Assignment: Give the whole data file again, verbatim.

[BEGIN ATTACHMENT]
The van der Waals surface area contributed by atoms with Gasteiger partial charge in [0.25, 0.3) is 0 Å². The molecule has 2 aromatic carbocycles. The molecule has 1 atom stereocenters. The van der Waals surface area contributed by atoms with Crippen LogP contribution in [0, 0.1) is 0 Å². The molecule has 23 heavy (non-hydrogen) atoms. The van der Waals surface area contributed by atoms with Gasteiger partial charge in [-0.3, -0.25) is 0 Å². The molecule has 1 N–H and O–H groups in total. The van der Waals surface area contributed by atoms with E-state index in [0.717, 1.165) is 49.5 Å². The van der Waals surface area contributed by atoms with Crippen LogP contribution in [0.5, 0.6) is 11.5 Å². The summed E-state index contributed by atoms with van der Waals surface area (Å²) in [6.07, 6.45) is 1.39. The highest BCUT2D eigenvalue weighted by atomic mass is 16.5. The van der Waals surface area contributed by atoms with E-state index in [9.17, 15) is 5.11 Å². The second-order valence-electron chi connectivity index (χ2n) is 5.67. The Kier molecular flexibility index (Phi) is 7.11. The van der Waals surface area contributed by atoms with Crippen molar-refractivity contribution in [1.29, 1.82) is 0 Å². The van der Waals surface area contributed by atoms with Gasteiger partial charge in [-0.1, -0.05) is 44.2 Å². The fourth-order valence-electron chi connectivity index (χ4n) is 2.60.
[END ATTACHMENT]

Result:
The van der Waals surface area contributed by atoms with Gasteiger partial charge in [0.25, 0.3) is 0 Å². The molecule has 2 aromatic carbocycles. The molecule has 1 atom stereocenters. The van der Waals surface area contributed by atoms with Crippen LogP contribution in [0, 0.1) is 0 Å². The molecule has 23 heavy (non-hydrogen) atoms. The van der Waals surface area contributed by atoms with Gasteiger partial charge in [-0.3, -0.25) is 0 Å². The molecule has 1 N–H and O–H groups in total. The van der Waals surface area contributed by atoms with E-state index in [0.717, 1.165) is 49.5 Å². The van der Waals surface area contributed by atoms with Crippen LogP contribution in [0.5, 0.6) is 11.5 Å². The summed E-state index contributed by atoms with van der Waals surface area (Å²) in [6.07, 6.45) is 1.39. The highest BCUT2D eigenvalue weighted by atomic mass is 16.5. The van der Waals surface area contributed by atoms with E-state index in [9.17, 15) is 5.11 Å². The second-order valence-electron chi connectivity index (χ2n) is 5.67. The Kier molecular flexibility index (Phi) is 7.11. The van der Waals surface area contributed by atoms with Crippen molar-refractivity contribution in [1.29, 1.82) is 0 Å². The van der Waals surface area contributed by atoms with Gasteiger partial charge in [-0.1, -0.05) is 44.2 Å². The fourth-order valence-electron chi connectivity index (χ4n) is 2.60.